Showing results for: ICT tools
Information and Communication Technology (ICT) is an umbrella term that includes television, cellular phones, computer and network hardware and software – anything that enables users to access, store, transmit, and manipulate information. The tools relevant for tackling issues around food and agricultural sustainability include applications for phones that can track rainfall for farmers or allow smallholders to receive up to date information about commodity market prices for their crops or satellite systems that can help researchers track changes in land use.
The Cultivated Meat Modeling Consortium, an interdisciplinary group applying computing techniques to the cultivated meat sector, has released a white paper based on the Consortium’s first meeting. The paper sets out ways in which modelling might be able to optimise cultivated meat manufacturing, including assessing different bioreactor designs, designing experiments with different growth media, and generating databases of the characteristics of the cell types (e.g. animal species) that are most likely to be used in cultivated meat.
Online conferences have the advantage of reducing carbon emissions from travel, particularly air travel, but they can be less convenient when it comes to networking and developing personal connections. The November meeting of the European Biological Rhythms Society tried to fix this by inviting psychologists to develop remote ways of encouraging networking.
This report from the UK’s Internet of Food Things Network Plus discusses how digital technologies can help food system actors to collaborate on addressing food system challenges such as traceability, food safety, efficiency, sustainability, health and waste.
The US think tank Breakthrough Institute has created an interactive series of graphs to visualise how the environmental impact of farming in the United States has changed over time, covering land use, nitrogen loss, water, herbicides, soil erosion, greenhouse gas emissions and spending on research and development.
The Greenhouse Gas and Dietary choices Open source Toolkit (GGDOT) project funded by N8 Agrifood has launched two games about for public engagement on food and climate. The Climate Food Challenge is a single-player online game while the climate food flashcards can be printed off for two players to use. Both involve comparing the carbon footprint of different food types.
The Oxford Martin School has helped to develop NaturEtrade, an online marketplace for ecosystems services. Landowners or managers can set a price that they would accept in return for keeping their land in its present ecological condition, rather than putting it to other uses that might degrade it. Buyers who want the land to remain unchanged, e.g. a business further downstream that wants to limit flooding, can enter into a contract with the landowner or manager.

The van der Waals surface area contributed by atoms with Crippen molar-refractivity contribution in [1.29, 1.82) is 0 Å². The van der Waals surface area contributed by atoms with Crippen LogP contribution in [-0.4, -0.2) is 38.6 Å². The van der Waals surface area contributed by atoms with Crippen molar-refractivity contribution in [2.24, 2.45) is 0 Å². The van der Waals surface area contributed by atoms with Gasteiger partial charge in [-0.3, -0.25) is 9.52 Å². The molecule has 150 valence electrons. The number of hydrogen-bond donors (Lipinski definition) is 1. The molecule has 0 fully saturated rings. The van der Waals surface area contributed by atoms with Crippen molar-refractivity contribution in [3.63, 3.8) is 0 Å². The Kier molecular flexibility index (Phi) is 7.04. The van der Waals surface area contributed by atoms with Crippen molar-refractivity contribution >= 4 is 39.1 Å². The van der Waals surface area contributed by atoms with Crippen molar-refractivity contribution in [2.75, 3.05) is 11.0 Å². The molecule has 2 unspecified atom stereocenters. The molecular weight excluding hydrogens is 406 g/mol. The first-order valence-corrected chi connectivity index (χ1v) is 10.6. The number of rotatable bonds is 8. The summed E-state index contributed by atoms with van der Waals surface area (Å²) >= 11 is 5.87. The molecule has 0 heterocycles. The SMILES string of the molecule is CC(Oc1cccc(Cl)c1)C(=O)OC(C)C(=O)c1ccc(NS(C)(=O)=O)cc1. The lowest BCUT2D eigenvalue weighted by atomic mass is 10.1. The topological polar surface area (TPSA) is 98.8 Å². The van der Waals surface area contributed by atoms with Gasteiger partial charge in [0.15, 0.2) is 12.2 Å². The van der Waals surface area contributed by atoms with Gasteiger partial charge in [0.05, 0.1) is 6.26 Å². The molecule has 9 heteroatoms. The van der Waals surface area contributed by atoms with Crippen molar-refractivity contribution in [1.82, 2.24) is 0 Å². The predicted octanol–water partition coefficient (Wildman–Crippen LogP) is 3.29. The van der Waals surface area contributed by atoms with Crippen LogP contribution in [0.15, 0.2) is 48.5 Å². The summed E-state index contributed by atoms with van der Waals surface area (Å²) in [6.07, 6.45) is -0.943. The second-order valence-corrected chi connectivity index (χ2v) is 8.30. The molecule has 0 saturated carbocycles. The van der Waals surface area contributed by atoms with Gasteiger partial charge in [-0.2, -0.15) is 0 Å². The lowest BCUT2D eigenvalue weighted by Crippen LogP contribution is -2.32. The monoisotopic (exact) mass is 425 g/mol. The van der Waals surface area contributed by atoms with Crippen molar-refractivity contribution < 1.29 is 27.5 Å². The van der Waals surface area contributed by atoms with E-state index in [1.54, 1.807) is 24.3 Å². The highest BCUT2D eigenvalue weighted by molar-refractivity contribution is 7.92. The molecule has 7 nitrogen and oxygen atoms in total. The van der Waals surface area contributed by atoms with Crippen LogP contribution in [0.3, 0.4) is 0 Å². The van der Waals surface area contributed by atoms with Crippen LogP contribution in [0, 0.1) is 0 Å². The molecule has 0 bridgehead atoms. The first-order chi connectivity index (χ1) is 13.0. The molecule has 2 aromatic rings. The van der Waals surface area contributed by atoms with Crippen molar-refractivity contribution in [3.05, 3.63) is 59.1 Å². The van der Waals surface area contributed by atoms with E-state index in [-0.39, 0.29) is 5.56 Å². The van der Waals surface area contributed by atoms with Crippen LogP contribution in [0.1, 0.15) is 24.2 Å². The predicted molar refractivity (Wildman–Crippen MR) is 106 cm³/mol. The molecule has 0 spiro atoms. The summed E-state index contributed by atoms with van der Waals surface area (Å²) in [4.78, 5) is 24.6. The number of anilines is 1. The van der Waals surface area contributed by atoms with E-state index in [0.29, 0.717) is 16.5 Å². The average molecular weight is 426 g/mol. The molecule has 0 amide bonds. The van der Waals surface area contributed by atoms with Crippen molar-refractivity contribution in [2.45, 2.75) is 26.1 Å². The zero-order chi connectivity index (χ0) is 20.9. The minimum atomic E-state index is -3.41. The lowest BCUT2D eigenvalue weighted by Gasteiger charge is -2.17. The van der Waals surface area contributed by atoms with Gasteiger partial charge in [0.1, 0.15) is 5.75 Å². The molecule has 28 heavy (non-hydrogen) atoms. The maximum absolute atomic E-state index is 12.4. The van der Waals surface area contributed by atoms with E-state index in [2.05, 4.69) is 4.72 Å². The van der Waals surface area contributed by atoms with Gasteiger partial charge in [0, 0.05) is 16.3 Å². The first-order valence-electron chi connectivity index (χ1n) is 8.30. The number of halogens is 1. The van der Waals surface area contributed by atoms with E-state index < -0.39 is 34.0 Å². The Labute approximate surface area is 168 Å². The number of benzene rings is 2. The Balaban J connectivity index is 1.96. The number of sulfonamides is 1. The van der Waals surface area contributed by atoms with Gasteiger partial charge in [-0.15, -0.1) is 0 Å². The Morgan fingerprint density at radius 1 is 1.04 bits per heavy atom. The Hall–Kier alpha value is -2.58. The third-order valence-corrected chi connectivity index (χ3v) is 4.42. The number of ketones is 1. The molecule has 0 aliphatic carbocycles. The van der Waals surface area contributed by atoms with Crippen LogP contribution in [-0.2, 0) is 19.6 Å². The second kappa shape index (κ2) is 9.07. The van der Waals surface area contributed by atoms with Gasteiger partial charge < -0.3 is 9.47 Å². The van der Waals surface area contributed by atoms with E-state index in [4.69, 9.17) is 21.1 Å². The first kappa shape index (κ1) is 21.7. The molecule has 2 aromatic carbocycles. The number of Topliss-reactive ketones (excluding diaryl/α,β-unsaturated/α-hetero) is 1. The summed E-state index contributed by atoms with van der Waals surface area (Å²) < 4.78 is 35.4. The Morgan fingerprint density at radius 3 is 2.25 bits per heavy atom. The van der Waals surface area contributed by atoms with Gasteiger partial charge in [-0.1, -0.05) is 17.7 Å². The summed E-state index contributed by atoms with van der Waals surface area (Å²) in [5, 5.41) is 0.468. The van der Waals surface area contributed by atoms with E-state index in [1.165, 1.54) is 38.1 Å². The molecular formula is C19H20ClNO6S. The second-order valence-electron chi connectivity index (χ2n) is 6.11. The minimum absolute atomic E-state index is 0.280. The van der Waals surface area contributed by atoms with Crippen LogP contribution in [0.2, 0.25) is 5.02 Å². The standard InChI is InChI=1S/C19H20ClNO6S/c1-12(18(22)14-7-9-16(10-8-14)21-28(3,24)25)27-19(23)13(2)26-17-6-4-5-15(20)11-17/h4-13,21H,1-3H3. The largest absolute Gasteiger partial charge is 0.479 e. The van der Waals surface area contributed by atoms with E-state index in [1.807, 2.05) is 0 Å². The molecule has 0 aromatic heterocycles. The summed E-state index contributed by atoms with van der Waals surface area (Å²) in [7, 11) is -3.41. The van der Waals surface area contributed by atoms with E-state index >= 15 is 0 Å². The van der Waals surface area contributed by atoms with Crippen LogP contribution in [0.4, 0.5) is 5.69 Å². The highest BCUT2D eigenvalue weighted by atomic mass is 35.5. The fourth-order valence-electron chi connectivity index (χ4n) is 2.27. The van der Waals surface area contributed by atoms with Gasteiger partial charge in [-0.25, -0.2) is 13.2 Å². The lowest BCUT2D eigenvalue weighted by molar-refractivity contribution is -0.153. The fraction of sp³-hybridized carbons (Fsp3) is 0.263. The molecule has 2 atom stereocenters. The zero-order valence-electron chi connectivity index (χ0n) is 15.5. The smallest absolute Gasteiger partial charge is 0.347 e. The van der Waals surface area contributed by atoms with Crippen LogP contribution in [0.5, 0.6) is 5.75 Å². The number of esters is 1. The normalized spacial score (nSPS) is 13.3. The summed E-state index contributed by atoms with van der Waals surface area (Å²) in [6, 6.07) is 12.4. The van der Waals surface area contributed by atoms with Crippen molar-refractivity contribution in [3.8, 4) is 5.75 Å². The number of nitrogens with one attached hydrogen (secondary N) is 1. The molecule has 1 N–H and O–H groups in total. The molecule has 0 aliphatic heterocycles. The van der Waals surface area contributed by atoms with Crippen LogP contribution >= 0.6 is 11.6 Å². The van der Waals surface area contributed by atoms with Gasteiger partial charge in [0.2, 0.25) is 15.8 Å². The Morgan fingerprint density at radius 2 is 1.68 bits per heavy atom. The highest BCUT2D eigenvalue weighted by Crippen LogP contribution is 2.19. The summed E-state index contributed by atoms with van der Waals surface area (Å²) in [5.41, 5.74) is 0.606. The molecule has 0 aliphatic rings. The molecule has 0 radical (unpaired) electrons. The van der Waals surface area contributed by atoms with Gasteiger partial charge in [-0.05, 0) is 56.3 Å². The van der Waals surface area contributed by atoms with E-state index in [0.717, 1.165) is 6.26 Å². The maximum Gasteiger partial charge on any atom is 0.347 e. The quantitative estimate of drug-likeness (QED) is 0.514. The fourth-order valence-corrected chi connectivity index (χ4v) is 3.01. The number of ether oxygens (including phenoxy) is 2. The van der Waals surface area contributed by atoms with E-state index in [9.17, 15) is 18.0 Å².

This paper presents a newly developed open-source system for precision agriculture in lettuce production. The system, known as AirSurf, uses a lightweight manned aircraft to gather images of lettuce fields, then a deep learning algorithm assesses the state of the lettuce crops on a number of characteristics, including lettuce size and number per field.
This publication from the Food and Agriculture Organisation of the United Nations explains what blockchain technology is and explores how it could be used in agriculture, for example in insurance, land registration or tracking supply chains.
The 2019 Green Alliance Annual Debate discusses the ways in which earth observation and data science can improve our understanding of and ability to address environmental issues - for example, monitoring deforestation or water levels in reservoirs in real time through satellite images.
FCRN member Annette Burgard has created the app More Than Carrots, which has rated 1500 London restaurants according to their number and variety of vegan and vegetarian options.
The UK’s Global Food Security programme has published a report on innovation within the UK food systems, focusing particularly on the contribution of data technologies and artificial intelligence to food security.
Israeli startup Taranis has raised $20 million in funding for its aerial imaging technology, which uses multispectral images from satellites, planes and drones to scan fields. Artificial intelligence then identifies threats such as insects, crop disease, weeds and nutrient deficiencies. The company claims its technology can increase crop yields by up to 7.5%.
A feature in the New Food Economy explores how the difficulty of finding farmland at an affordable price presents a barrier to new farmers in the United States. Two online tools have been developed to help farmers find land: Farm to Farmer, which matches farm owners to land seekers, and the Finding Farmland Calculator, which aims to demystify the costs of owning farmland.